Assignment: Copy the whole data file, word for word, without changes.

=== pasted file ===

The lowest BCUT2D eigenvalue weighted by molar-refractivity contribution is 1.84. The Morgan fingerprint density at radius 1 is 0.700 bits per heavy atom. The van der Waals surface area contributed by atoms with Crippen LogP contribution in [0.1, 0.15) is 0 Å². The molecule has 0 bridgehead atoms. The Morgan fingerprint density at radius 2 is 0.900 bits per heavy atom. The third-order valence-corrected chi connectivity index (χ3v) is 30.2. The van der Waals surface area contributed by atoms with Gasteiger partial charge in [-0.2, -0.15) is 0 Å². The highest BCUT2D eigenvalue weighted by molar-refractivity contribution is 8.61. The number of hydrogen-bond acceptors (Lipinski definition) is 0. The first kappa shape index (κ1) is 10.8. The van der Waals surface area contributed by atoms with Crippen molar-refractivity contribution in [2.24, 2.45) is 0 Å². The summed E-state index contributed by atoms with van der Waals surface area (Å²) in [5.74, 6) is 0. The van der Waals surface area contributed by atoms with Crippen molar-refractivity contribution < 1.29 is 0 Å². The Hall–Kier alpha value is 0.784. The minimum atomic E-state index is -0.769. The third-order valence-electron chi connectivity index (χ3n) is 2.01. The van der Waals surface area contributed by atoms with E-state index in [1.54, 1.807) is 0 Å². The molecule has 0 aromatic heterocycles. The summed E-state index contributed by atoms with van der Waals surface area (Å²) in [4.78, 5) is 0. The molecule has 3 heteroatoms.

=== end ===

The lowest BCUT2D eigenvalue weighted by molar-refractivity contribution is 1.84. The Morgan fingerprint density at radius 1 is 0.700 bits per heavy atom. The van der Waals surface area contributed by atoms with Crippen LogP contribution in [0.1, 0.15) is 0 Å². The molecule has 0 bridgehead atoms. The Morgan fingerprint density at radius 2 is 0.900 bits per heavy atom. The third-order valence-corrected chi connectivity index (χ3v) is 30.2. The van der Waals surface area contributed by atoms with Gasteiger partial charge in [-0.2, -0.15) is 0 Å². The highest BCUT2D eigenvalue weighted by molar-refractivity contribution is 8.61. The number of hydrogen-bond acceptors (Lipinski definition) is 0. The first kappa shape index (κ1) is 10.8. The van der Waals surface area contributed by atoms with Crippen molar-refractivity contribution in [2.24, 2.45) is 0 Å². The summed E-state index contributed by atoms with van der Waals surface area (Å²) in [5.74, 6) is 0. The van der Waals surface area contributed by atoms with Crippen molar-refractivity contribution < 1.29 is 0 Å². The Hall–Kier alpha value is 0.784. The minimum atomic E-state index is -0.769. The third-order valence-electron chi connectivity index (χ3n) is 2.01. The van der Waals surface area contributed by atoms with E-state index in [1.54, 1.807) is 0 Å². The molecule has 0 aromatic heterocycles. The summed E-state index contributed by atoms with van der Waals surface area (Å²) in [4.78, 5) is 0. The molecule has 3 heteroatoms.